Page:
FicCentral received a free copy of this book from The Romance Reviews.
Series: This Old House #3
Publisher: Tule Publishing Group on January 25, 2015
Genre(s): Contemporary Romance (Adult)
Dogs, babies and unwelcome white knights...
After years spent managing other people's lives, exhausted rodeo-star-turned-sports-agent Eric Anders returns to Marietta, Montana to try living his own life. But when his pretty Australian shepherd falls in love with the mangy mutt next door, and the too-young, too-mouthy sundress and boots wearing single mother trots over to accuse him of stealing her dog, Eric's life veers suddenly out of control.
Leda's too busy to chase after a wandering dog. Nor does she need advice from the handsome stranger lounging about her neighbor's place like he owns it. Eric's hot gaze makes her weak in the knees but her track record with men is as bad as it is short. Sparks like that only leave you burned. She's got her precious baby girl to protect and that's plenty.
But Eric can't stand injustice and if anyone needed someone on her side, it's Leda. But it's tough to be a white knight when the damsel in distress keeps kicking you to the curb. He could change her life, if only she'd quit being so stubborn.
Will this cowboy in shining armor win Leda's love?
This book includes mature subject matter that may not be appropriate for readers under the age of 18.
The last thing Leda is looking for is a man in her life. Been there, done that, has the baby to prove it. Young and single, Leda’s determined to take care of her daughter on her own, and so far, she’s managing well. But when an old dog keeps wandering over to the neighbor’s property, she has little choice but to get to know the handsome cowboy next door.
I have to say that this story surprised me. I think I went in expecting something more standard, but Leda is certainly not your typical country romance heroine, and while Eric might want to be her white knight, she’s more than capable of handling things on her own. It was certainly a welcome departure from the typical stories I read.
At twenty-one, Leda has found herself trying to raise her infant daughter on her own. Thinking she was making a smart, pretty responsible decision, she fell head over heels for an older, stable man who wasn’t nearly as committed as she thought he was. Now on her own, she’s determined to give her daughter a wonderful life without any help or interference from the man who didn’t bother to stick around.
Eric isn’t looking for a relationship, either. But he’s amused by and fascinated with Leda immediately upon meeting her. She’s unlike anyone he’s ever met, and he’s certainly attracted to her, but she’s got more baggage than he bargained for. A former bull rider, Eric’s now an agent, used to getting the best options for his clients. And when he realizes Leda’s not only lacking in moral support from her ex but also financial support, he wants to step up and help. That, of course, is when these two start becoming more involved than either of them intended.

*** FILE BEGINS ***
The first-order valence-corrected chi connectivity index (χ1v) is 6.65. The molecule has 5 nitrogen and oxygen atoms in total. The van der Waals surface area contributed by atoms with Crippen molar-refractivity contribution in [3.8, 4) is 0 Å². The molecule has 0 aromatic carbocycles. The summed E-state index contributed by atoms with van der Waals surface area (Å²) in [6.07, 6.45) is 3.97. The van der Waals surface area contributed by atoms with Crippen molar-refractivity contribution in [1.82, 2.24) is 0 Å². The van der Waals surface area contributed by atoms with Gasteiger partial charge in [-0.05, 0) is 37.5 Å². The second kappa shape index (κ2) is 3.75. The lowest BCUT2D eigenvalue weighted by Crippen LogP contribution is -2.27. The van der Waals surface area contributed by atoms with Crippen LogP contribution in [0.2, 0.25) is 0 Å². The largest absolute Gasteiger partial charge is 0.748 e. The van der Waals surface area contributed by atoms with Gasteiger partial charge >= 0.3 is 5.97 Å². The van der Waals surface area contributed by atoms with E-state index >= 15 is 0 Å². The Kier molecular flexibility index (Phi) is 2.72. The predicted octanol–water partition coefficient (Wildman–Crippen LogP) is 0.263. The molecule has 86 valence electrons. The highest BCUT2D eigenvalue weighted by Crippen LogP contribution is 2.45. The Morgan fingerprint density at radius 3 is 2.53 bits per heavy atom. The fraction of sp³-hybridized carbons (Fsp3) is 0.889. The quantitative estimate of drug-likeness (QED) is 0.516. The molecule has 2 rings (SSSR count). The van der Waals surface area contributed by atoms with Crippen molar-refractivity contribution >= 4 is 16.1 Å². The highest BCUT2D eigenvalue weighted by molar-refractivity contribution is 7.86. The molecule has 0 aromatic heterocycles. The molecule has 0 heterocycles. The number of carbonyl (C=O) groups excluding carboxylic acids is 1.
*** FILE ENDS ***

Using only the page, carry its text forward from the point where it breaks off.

While I never fully warmed to Leda, she was definitely one of the more interesting characters I’ve met in a story. She’s spunky, capable, and — even though she’s got some self-confidence issues as a result of her previous relationship — stronger than you’d expect. She’s also managing rather well on her own, having worked out a good place to live, loyal friends, and a way to make her own way in the world. Eric is a good deal older than she is, though not enough that it’s scandalous. And almost as soon as he realizes that she has no help from the ex, he wants to step in and fix it. However, Leda’s not looking for someone to “magically” make things better, and it’s not just because she’s stubborn. She’s actually doing just fine, even if things are a bit harder than they should be, and she’d rather forget her ex even exists than allow him into her daughter’s life.
Their relationship starts out just as unconventional as the characters are, and without any contrived angst or unnecessary drama, they’re a lot of fun. Leda’s constantly throwing out ridiculous phrases in an effort to keep her language clean around her daughter, and I think I was just as amused as Eric was by her approach to things. Instead of the desperate, destitute, exhausted single mother one might expect, Leda finds joy in motherhood and making the best of what others would find an unfortunate situation.
The romance is instant attraction coupled with a subtle build of trust, and Leda’s insecurities get in the way for a while, but the wait is both entertaining and well worth it. Their fun banter and often opposing headstrong ways makes for an interesting dynamic that makes their eventual romance seem more genuine that what I normally find in books. All in all, The Cowboy Next Door, is a great read, with characters that defy the tired old standard and deliver the kind of happily ever after you can imagine happening in real life.
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